It wasn't worth it for me, but there's a slim chance it could happen for you. As others have said come out to him, and play it from there. Don't expect anything and don't get your hopes up, he has a girfriend after all.
posted by yellowbinder at 3:23 PM on February 9, 2007

Thanks so much for all the helpful comments. In response to the last post, he no longer has a girlfriend because she left him. But your point still holds. That he had one for so long is evidence of heterosexuality, but as I said, one which I only called into question because of everything I observed. I'm not expecting anyone here to be "convinced" that he's gay or bi because none of you knows him. I was just recounting my observations so that it's clear that the conversation is happening for a reason stronger than "Well, my gaydar sort of sensed that he might be gay."

I think it's best I come out to him and see how he reacts and take things from there. There are so many possibilities. He might be 100% straight. He might be gay but in denial or not ready to come out. He might be bisexual. Etc. There will have to be some uncertainty and spontaneity to the conversation and it's bound to be awkward to one degree or another simply because homosexuality is being discussed. Thanks again, everyone!
posted by cscott at 3:58 PM on February 9, 2007

Let me just add one more thing, regarding the guy I mentioned in my above tale: Ten years later, he and I are really good friends.

Come back and post to let us know how it goes.
posted by veggieboy at 4:04 PM on February 9, 2007

Corey, you sound like you have a really good head on your shoulders. It's an awkward moment, especially one of the first times you come out. The best thing to do is sputter it out as best you can and take it from there. One thing I have learned is that you can almost never reliably predict reactions. Best of luck. Keep us posted!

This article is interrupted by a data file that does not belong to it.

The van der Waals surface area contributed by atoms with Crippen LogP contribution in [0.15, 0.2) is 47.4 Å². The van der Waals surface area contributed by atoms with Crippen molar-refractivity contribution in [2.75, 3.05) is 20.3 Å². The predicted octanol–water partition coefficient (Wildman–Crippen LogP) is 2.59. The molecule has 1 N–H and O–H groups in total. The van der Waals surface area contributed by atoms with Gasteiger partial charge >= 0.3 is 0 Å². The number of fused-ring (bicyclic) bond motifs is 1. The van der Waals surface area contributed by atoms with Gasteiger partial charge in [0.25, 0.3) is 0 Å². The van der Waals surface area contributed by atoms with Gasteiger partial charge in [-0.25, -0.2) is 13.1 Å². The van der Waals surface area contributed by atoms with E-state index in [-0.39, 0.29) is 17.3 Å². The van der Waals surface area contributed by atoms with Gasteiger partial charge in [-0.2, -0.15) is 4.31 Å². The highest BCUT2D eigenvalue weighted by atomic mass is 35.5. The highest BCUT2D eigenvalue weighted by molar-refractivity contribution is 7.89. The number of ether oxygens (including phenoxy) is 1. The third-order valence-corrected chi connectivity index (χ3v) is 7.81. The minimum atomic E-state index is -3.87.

posted by sneakin at 4:41 PM on February 9, 2007

That he had one for so long is evidence of heterosexuality.

Eh, not really. A good friend of mine dated a girl for 4 years. They had "teh sex" and everything. Turns out, he's very gay. He was just dating her because that's what was expected of him.
posted by muddgirl at 5:19 PM on February 9, 2007

I was going to point you to an earlier thread about falling for maybe-straight guys that this reminded me of, but then I saw that you were the asker there, too.

I'm not criticizing. I've been there too, and I still don't have all my stuff in order. But if this one doesn't work out for you either, I might humbly suggest you try looking for love in places where the sexuality question has been resolved up-front. :)
posted by brett at 5:58 PM on February 9, 2007

I don't really have any advice that hasn't already been said. I just want to say I'm rooting for you. You sound like a thoughtful and smart person and no matter what happens with this guy I hope you find happiness.
posted by loiseau at 6:12 PM on February 9, 2007

Thanks again, everyone. Just for clarification, Brett, the guy in the post I put up in September is the same one. Nothing ever got resolved back then, and I'm still in this mess right now. That's why I planned to see him so I could get everything sorted out. You're right, if this doesn't work out, I'll confine myself to a world of guys who are openly gay.